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Tristan Elliott
Tristan Elliott

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Java Quickies. The Call Stack


  • This series is going to be dedicated to the basic understanding of Java. When ever I find myself asking, "How does this work ?". I will create a blog post and put it here. This series will not be in order so feel free to read what ever post you find most relevant. All my references for this blog post can be found HERE

What is the call stack?

  • Now my reasoning for looking up what the call stack is, was actually recursion. If you try to learn recursion like I am currently trying to do, you will eventually run into the words call stack. In recursion all the previous method calls are stored inside the call stack. With that being said, we can get back to the question at hand. What is a call stack? Well, it is what a program uses to keep track of its method calls and is made up of stack frames, one stack frame for each method call. So when we call a method it gets added to the call stack. Also, notice the stack part of call stack. This tells us that the call stack operates on the basic stack principles of `first-in-last-out'. That is why you will often read the terminology of popping and pushing to the call stack.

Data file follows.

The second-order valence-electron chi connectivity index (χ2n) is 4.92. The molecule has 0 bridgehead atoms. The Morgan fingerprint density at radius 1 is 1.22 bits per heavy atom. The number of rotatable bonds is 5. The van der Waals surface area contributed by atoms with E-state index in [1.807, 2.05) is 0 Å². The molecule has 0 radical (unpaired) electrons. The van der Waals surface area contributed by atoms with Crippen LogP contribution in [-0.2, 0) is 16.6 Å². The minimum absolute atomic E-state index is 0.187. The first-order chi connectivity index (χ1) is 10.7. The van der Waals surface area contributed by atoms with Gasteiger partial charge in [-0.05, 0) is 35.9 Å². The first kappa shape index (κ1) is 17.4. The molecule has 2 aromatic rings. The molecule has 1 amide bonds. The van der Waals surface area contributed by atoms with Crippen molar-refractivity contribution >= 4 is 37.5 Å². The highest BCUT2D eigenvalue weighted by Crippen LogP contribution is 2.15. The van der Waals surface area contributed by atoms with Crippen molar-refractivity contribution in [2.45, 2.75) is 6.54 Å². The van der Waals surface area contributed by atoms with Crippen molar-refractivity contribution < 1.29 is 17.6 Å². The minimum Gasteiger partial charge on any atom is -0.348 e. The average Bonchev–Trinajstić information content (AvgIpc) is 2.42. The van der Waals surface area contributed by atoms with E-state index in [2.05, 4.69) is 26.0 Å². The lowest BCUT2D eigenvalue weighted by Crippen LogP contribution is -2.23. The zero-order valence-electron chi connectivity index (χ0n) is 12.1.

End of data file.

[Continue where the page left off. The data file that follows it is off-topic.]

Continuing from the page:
What is stored in the stack frames?

  • As I mentioned earlier the call stack is actually made up of stack frames, one for each method call. But what do these stack frames actually contain? Well, they mainly consist of 4 things:

  • 1) Local Variables(variables inside of methods)

  • 2) Arguments passed into the method

  • 3) Information about the caller's stack frame

  • 4) The return address. This is usually somewhere in the middle of the caller's code

  • Each method call creates its own stack frame, which takes up space on the call stack. This becomes especially important when dealing with recursion which deals exclusively with repeated method calls. If you have too many stack frames added to the call stack you will get a stack overflow which is an common logic error in recursion.


  • Now I hope we can both use this information to tackle recursion.
  • Thank you for taking the time out of your day to read this blog post of mine. If you have any questions or concerns please comment below or reach out to me on Twitter.
  • Also make sure to checkout my YouTube channel for more programming tutorials.

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